Last week, we traveled back to Charleston to tour the Old Exchange Building. We’ve walked past it many times and I’ve even photographed it, but we’ve never actually gone inside (it costs money, and we’re not all about spending money). Built in 1767 this building had no doors or windows, but was an open air structure. Merchandise was carried right off ships and sold from here.
I planned this trip because JP’s been studying about Pirates. After he finishes the book he’s currently reading, he’ll move on to Treasure Island. Also, Preston will study the Revolutionary War next year in third grade. We talked with his teacher and decided he would make notes about the trip so he could share what he learned with his class.
I was excited about this trip for a few reasons. 1) The history is fascinating, 2) the kids were super excited (well, the youngest was, I’ll get to that in a minute) and 3) who doesn’t love a trip to the Holy City when it’s sunny and seventy degrees?!How cute is he? When I told him we were going on this little adventure, he immediately planned his outfit for the day. He took the shirt and vest from his “funeral suit”, paired it with his old baseball uniform pants/belt and topped it off with an eye patch and bandana we purchased in the gift shop. Hello, Megan Runion, have we earned a spot on your blog, or what?!
He is literally THE MOST creative kid I’ve ever been around.
Charles Towne Landing was founded in 1670. At that time, 2,000 pirates travelled the seas. Settlers surrounded their new colony with a brick and mud wall. Because of the port, Charles Towne was the fourth largest settlement behind Philadelphia, New York and Boston.
(Note the Treasure Map stuck in the back of his belt) Contrary to popular legend, pirates were held captive in a nearby Watch House and not the Provost Dungeon. There were a few exceptions including the “Gentleman Pirate”. This wealthy plantation owner turned pirate spent a short time in the Dungeon before being hanged at the battery. There’s a reason the grass is so green!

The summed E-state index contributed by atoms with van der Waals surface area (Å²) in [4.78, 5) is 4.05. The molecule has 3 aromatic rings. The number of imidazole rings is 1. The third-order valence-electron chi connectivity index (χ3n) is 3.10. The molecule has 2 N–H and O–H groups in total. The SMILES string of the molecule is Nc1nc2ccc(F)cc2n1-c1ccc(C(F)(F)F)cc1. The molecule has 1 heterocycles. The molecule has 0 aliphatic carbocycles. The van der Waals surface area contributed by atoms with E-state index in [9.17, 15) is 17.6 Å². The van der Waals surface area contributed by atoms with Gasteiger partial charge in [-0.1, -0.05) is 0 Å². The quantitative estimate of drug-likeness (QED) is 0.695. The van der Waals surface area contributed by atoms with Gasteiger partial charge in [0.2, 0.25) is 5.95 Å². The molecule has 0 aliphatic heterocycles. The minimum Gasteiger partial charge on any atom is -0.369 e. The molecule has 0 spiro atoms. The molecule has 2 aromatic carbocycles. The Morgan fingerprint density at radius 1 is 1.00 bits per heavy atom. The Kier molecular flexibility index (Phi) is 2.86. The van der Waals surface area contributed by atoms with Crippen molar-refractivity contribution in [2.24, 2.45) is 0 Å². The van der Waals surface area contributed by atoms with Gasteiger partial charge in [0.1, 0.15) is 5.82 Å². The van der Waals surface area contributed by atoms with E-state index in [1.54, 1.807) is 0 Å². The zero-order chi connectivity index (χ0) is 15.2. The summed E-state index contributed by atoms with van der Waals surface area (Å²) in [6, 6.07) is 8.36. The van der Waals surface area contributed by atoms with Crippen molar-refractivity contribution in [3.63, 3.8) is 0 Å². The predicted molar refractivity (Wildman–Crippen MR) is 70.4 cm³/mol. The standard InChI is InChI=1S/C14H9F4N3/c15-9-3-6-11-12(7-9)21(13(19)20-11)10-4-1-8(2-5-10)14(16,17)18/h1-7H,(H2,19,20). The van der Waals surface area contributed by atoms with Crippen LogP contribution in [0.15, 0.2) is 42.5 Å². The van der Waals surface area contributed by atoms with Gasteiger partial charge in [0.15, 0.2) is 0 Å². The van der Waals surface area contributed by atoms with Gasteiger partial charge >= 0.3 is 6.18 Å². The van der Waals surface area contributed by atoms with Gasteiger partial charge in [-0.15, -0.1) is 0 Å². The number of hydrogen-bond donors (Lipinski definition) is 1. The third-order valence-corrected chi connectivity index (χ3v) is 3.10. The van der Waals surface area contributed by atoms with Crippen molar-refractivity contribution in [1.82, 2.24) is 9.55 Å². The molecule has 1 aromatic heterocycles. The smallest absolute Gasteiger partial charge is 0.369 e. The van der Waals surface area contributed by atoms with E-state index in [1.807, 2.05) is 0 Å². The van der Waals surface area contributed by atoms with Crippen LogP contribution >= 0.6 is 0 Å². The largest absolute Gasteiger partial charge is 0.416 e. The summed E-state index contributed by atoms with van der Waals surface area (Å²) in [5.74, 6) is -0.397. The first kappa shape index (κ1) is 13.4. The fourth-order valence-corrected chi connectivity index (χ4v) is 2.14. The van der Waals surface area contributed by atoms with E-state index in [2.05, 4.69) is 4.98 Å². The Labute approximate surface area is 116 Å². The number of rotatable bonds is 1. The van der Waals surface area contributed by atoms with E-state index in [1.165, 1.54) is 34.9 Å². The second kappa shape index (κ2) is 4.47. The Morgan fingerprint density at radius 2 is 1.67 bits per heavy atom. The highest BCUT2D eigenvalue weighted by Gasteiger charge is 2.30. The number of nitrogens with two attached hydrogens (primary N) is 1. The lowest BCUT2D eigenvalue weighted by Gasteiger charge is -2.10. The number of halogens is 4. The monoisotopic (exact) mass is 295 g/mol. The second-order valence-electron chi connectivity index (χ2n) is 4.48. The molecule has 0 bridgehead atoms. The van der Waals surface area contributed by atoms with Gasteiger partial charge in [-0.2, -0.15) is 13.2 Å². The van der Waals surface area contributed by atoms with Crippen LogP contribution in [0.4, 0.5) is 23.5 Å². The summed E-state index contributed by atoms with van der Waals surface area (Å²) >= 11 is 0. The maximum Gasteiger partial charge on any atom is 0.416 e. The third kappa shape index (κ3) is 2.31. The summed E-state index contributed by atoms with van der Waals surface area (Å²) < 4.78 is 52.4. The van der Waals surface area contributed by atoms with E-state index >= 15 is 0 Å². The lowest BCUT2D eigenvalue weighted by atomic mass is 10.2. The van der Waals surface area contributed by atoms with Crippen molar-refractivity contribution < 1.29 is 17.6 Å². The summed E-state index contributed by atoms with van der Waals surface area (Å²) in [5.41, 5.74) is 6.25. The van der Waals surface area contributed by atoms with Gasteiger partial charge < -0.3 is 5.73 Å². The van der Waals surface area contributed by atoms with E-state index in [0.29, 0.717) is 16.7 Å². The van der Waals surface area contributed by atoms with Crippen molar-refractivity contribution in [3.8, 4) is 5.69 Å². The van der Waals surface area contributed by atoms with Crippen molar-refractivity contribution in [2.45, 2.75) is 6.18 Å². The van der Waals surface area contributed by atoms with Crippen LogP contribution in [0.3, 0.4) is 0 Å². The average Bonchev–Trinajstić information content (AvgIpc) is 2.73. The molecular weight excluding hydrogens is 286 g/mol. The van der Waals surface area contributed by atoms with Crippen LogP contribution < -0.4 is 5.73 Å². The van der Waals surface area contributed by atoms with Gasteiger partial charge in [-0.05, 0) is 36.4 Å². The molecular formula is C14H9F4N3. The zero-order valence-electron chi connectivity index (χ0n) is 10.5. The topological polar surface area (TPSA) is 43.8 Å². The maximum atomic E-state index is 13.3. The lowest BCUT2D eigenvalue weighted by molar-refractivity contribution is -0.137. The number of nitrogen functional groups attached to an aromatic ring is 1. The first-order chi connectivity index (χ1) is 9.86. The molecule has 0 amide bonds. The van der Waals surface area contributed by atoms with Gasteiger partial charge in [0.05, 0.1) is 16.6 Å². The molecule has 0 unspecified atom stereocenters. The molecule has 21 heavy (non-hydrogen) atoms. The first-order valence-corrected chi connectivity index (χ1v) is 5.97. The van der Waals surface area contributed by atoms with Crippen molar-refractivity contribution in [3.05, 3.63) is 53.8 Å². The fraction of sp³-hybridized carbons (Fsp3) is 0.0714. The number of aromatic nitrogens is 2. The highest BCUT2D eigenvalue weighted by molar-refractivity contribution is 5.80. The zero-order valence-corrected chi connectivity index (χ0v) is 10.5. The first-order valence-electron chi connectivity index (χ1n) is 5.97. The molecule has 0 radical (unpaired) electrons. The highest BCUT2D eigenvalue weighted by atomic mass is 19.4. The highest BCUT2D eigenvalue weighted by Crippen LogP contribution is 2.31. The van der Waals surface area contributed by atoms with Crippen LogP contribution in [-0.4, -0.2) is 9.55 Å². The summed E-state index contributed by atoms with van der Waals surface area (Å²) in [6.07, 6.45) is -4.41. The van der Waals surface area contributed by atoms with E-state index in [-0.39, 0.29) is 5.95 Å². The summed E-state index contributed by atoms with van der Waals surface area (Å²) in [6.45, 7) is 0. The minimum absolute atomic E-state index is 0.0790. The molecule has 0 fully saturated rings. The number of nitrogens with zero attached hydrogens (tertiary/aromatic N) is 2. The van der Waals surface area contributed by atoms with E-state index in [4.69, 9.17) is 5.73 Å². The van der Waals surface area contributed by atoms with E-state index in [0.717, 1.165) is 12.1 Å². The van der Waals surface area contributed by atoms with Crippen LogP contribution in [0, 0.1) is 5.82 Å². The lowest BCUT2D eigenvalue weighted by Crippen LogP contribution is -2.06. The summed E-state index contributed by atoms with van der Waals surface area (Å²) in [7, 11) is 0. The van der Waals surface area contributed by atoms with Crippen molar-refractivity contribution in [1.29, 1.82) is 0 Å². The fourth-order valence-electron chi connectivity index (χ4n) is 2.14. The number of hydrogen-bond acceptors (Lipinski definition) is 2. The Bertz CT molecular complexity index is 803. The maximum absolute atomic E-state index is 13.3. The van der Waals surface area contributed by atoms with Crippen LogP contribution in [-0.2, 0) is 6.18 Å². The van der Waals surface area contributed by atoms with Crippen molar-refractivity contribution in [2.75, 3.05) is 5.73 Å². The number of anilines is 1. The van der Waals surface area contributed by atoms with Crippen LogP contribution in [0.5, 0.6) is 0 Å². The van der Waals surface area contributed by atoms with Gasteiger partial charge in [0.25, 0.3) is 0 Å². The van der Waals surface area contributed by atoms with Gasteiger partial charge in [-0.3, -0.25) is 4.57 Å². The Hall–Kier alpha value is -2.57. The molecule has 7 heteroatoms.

There are two different scavenger hunts you can take. We will go back this summer for the Pirate one. It’s best with a group and you actually go out into the surrounding areas where pirates were captured and held. This time, we did the hunt inside the building. JP enjoyed it. I gotta tell ya, there were parts I wasn’t able to figure out. Of course, JP completed it on his own in record time. I was proud of him – the perfect history lesson!
The hunt was over Preston’s head, so he pretended to look for buried treasure while waiting on the Dungeon tour.
Charles Towne fell to British forces May 12, 1780.
The Provost became a military prison when the British took it over during the Revolutionary War. British criminals were held here along with Patriot POWs. Fifty to sixty at a time were fed one meal a day. Ladies as well as men spent their time in shackles. Small pox and yellow fever ran rampant among the captives.May 1718, the infamous Black Beard set up a blockade of the Charles Towne port. Four hundred pirates on four ships held captives (later released, minus their clothes) in exchange for needed medicine. Medicine in hand, the pirates left without incident (except a little indecent exposure). With children present, our guide was not able to elaborate on the type medicine Black Beard needed, but let’s just say he was described as a ladies man. And we’ll leave it at that.
Our wonderful guide, Carolyn Gray, used a huge model of the colony to explain the history of the Exchange Building. It housed the first Custom House offices that collected import taxes.
December 2, 1773, Charles Towne had its’ own Tea Party. Ships loaded with British tea stayed in port for three weeks. Unlike the Boston colonists, Charles Towne Patriots unloaded the ships and stored the tea in the Dungeon. Three years later, they auctioned off the tea and bought muskets for their armies.
When the building that housed the South Carolina Delegation burned, all the papers were moved to the Exchange Building. It was here the delegates signed the Constitution May 23, 1788.
The upstairs Hall was a plethora of information about the history of our nation and the role South Carolina played. Preston was fascinated with the displays of weapons (not pictured because we did not want to encourage him).
Visitors were encouraged to sign a replica of the Constitution. This pirate wanted to leave his mark.
As soon as you enter the building there is a really nice gift shop. Not pictured: Melinda Long’s Pirate books (they were arranged in front of a mirror and I didn’t want to be in the photo). You can order your copy HERE.
I know I’ve bombarded you with lots of words and information. All you really need to know is, The Old Exchange & Provost Dungeon is a must see when you’re in Charleston. Especially if you homeschool or your kids are studying the Revolution. We can’t wait to return with our friends for the Pirate Hunt!